Wine tourism takes off in India's answer to the Barossa

Visitors enjoy wine at the lounge bar at the Sula Vineyard, India's first vineyard resort, in Nashik.
Visitors enjoy wine at the lounge bar at the Sula Vineyard, India's first vineyard resort, in Nashik. Photo: AFP

In the bar overlooking the twisting vines in India's answer to the Barossa Valley, a group of friends from Mumbai enjoy a weekend getaway -- and a chance to brush up on their new wine-drinking hobby.

"I've been teetotal all my life, but quite recently I started to drink wine. It's a growing trend," said 30-year-old housewife Jol Kapadia, sipping on a glass of Chenin Blanc at Sula Vineyards.

The winery is based in the fertile western district of Nashik, India's grape-growing capital and a three-hour drive through the mountains from the teeming metropolis of Mumbai.

Boasting India's first vineyard resort, billed as an "antidote for stressed out city folk," Sula is luring crowds of urban middle-class tourists who are eager to learn more about wine.

"Our Indian palates are still being trained," said retired colonel Pratap Nair, on a tour and tasting session with a group of fellow ex-officers and their wives from Pune, another city a few hours away.

Traditionally, Nair explained, quaffing wine in India meant downing cheap port to get drunk.

It was a "man's thing" and not associated with a healthy lifestyle or even dinner -- unless you were among the tiny elite who could afford imported vintages.

Access to foreign bottles has been hugely limited by import duties and taxes, so pioneering domestic vineyards are keen to promote a European-style wine culture.

Sula, which has a 70 per cent share of India's wine market, is using the vineyard visits to this end. The company says 600 to 700 daytrippers or resort guests drop by each weekend for a tour, a meal or a drink on the balcony bar.

The mixed clientele on a recent Saturday suggested that wine's appeal is broadening: motorbikes as well as BMWs filled the car park, while some women in saris and others in jeans enjoyed the sunset views.

"They're coming with their families and they're open to the idea of wine," said Sula's hospitality executive Swapnil Dangarikar.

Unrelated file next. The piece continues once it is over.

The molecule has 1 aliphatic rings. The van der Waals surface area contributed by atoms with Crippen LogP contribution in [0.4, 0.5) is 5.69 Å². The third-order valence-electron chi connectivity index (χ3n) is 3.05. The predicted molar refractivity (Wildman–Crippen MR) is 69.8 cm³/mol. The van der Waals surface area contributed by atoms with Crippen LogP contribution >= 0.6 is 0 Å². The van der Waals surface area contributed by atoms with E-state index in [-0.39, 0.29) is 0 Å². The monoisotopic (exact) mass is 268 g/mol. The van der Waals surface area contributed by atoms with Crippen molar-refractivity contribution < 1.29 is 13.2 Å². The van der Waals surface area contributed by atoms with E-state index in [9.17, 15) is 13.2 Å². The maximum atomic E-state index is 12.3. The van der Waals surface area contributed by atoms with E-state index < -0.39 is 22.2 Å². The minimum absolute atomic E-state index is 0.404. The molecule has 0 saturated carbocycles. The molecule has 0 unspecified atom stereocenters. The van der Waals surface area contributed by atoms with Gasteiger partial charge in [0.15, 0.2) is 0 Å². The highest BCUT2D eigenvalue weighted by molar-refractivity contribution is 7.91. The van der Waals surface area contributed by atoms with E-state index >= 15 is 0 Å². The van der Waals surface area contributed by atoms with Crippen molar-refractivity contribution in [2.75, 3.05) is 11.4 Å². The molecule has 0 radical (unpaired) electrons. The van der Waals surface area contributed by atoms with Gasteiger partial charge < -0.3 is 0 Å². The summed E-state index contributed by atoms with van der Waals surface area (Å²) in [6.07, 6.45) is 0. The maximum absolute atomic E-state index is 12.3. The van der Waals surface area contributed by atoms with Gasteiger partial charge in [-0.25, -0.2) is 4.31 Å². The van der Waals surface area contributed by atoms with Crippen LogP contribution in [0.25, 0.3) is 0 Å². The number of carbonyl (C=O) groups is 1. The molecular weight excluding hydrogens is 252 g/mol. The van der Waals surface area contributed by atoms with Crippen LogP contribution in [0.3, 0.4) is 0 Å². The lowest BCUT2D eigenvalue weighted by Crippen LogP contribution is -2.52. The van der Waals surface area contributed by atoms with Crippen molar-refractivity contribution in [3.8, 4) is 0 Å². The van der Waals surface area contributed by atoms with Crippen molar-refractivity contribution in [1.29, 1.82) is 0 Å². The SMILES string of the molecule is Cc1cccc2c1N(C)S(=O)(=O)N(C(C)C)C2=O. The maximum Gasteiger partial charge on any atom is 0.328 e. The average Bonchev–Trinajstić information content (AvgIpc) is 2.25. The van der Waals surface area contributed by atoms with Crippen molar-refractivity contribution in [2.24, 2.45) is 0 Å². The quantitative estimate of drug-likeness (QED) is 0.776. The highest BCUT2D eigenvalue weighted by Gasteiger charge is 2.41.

They are encouraged to enjoy wine with food: the menu at the on-site Indian restaurant suggests novel pairings such as Cabernet Shiraz with chicken tikka masala.

Nair remains to be convinced by the quality of Indian wine -- "you can't compare it to French, South African or Californian," he said -- but he praised Sula's encouragement of a "family experience".

Savvy marketing techniques are crucial for vineyards in India, where spirits and beer are the favourite drinks, advertising alcohol is banned and each state imposes its own, often crippling, taxes and regulation.

Just 0.01 litres of wine were drunk per person in 2010 according to US Trade Data and Analysis figures, compared with 0.69 litres in China -- now a major international wine market -- and 45.70 litres in France.

But the small Indian market is expanding rapidly, with consumption rising 40 per cent in the three years from 2007.

Much of the surging demand is said to be driven by women, who have rising disposable incomes and see wine as a more sophisticated and socially acceptable drink than beer or whisky.

"We're going to see a tipping point in the next couple of years in domestic wine," said Myles Mayall, a buyer and educator at The Wine Society of India, which sells imported and local cases.

While an Indian wine revival began 30 years ago, "only in the last four years has it been any good," he said.

It has not been a smooth ride for smaller vineyards in Nashik.

Hambir Phadtare set up Mountain View winery in 2004 amid optimism over the Indian wine scene, but he sold off almost half of his acres after the economic slowdown hit.

"When the hype was created, a lot of people jumped into the act without necessarily studying the whole thing," he said.

Many struggled to distribute their bottles and to master tropical wine-making -- still an experimental process, with limited grape varieties flourishing in warmer climes.

Yet confidence in Indian wine is slowly growing, and Phadtare believes a key to success lies in wine tourists.

He is restructuring his business into a smaller "boutique" winery, with a tasting room and a restaurant on the roof.

"People still know very little about what wine is all about, but there's increasing interest," he said, mentioning executives who want to know their Malbec from their Merlot when on business trips abroad.

Faith in the Indian market has also come from foreign brands: there are now two Indo-Italian wineries in west India, while Moet Hennessy has bought up land in Nashik and plans to produce an Indian sparkling wine.

"It's a growing market, a lot of potential is there. Wine has a great future," said Moet Hennessy estate manager Rajesh Dixit.

AFP

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